Diane Wolkstein, a summer visitor to Springs and world-renowned storyteller, died in Kaohsiung, Taiwan, last Thursday following emergency heart surgery. She was 70.
Ms. Wolkstein is credited with reviving an interest in storytelling, particularly the folklore of countries familiar and more exotic, as New York City’s official storyteller, a position she held from 1967 to 1971. In the year-round post, she would visit parks and schools and share stories from standard fairy tales as well as those lesser known and gathered from all over the world.
She went on to help found Bank Street College’s graduate storytelling program and was a visiting teacher of mythology at New York University for 18 years. She was the author of 23 books for adults and children.
Ms. Wolkstein was born on Nov. 11, 1942, in Newark, N.J., to Henry and Ruth Wolkstein, and grew up in Maplewood, N.J. She graduated from Smith College and received a master’s degree in education at Bank Street.
After leaving her post as storyteller for the city, she continued to tell stories every summer for four decades at the statue of Hans Christian Andersen in Central Park. She was known for the depth of research she employed to bring classic stories into her repertoire. Her radio show, “Stories From Many Lands,” was broadcast on WNYC, a public radio station in the city, from 1968 to 1980.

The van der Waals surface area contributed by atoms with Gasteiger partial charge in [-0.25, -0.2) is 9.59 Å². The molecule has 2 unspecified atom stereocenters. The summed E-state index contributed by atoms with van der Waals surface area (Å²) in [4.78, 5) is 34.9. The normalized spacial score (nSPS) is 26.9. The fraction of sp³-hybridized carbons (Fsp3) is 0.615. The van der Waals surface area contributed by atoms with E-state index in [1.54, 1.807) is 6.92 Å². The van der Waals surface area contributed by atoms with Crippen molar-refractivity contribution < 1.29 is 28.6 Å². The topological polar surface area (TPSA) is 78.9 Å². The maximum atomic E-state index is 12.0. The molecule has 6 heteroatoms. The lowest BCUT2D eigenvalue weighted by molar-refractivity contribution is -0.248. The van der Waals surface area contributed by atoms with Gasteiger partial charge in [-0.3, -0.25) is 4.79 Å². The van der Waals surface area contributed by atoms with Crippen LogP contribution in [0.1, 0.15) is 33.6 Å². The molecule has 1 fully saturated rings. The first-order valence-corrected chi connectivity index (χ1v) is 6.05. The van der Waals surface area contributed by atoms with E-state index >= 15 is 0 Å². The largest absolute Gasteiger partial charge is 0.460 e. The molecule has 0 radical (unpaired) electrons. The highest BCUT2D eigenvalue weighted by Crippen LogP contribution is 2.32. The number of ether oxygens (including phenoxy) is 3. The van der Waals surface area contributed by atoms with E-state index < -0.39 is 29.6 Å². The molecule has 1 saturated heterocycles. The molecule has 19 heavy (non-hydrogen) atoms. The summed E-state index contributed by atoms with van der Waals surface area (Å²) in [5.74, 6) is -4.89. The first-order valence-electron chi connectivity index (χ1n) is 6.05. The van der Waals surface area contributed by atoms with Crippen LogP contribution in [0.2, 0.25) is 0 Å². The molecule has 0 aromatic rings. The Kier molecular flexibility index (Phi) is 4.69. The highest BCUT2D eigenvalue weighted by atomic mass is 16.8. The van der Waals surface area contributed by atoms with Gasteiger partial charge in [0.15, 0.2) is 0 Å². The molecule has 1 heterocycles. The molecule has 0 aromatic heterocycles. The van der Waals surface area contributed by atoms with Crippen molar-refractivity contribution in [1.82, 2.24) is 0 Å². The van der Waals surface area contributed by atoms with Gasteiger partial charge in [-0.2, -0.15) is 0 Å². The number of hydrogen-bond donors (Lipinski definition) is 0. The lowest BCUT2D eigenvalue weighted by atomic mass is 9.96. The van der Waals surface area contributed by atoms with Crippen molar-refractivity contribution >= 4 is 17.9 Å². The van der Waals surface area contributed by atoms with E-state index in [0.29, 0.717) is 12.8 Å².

In Haiti, she sat on porches and visited late-night gatherings to hear and record the stories told there. She titled the resulting collection “The Magic Orange Tree.” Aboriginal storytellers helped her with Australian tales, and she worked with Noah Kramer, a well-known archeologist, to retell the Sumerian epic “Inanna, Queen of Heaven and Earth.”
Ms. Wolkstein, who was divorced, is survived by a daughter, Rachel Zucker, three grandsons, her mother, and two brothers, Martin and Gary Wolkstein.
A service was held on Sunday at the New York Insight Meditation Center. A second service is planned for the summer or fall. Donations have been suggested to Partners in Health at donate.pih.org, or the Tzu Chi Foundation, 1100 South Valley Center Avenue, San Dimas, Calif. 91773.